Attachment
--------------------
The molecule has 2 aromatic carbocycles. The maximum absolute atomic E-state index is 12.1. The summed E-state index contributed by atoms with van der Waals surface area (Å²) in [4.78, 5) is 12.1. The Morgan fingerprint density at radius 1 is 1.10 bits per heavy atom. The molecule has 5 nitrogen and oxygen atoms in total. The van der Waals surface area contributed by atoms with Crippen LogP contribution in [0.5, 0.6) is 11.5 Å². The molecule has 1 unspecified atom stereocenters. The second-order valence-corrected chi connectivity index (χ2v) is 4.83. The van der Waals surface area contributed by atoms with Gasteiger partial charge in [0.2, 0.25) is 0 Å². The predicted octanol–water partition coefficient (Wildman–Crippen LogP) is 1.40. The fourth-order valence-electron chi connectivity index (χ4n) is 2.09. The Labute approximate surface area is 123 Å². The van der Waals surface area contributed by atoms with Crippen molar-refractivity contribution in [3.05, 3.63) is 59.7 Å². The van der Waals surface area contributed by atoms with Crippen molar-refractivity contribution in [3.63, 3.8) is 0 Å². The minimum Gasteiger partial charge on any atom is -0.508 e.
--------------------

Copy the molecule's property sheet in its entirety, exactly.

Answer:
The molecule has 2 aromatic carbocycles. The maximum absolute atomic E-state index is 12.1. The summed E-state index contributed by atoms with van der Waals surface area (Å²) in [4.78, 5) is 12.1. The Morgan fingerprint density at radius 1 is 1.10 bits per heavy atom. The molecule has 5 nitrogen and oxygen atoms in total. The van der Waals surface area contributed by atoms with Crippen LogP contribution in [0.5, 0.6) is 11.5 Å². The molecule has 1 unspecified atom stereocenters. The second-order valence-corrected chi connectivity index (χ2v) is 4.83. The van der Waals surface area contributed by atoms with Gasteiger partial charge in [0.2, 0.25) is 0 Å². The predicted octanol–water partition coefficient (Wildman–Crippen LogP) is 1.40. The fourth-order valence-electron chi connectivity index (χ4n) is 2.09. The Labute approximate surface area is 123 Å². The van der Waals surface area contributed by atoms with Crippen molar-refractivity contribution in [3.05, 3.63) is 59.7 Å². The van der Waals surface area contributed by atoms with Crippen molar-refractivity contribution in [3.63, 3.8) is 0 Å². The minimum Gasteiger partial charge on any atom is -0.508 e.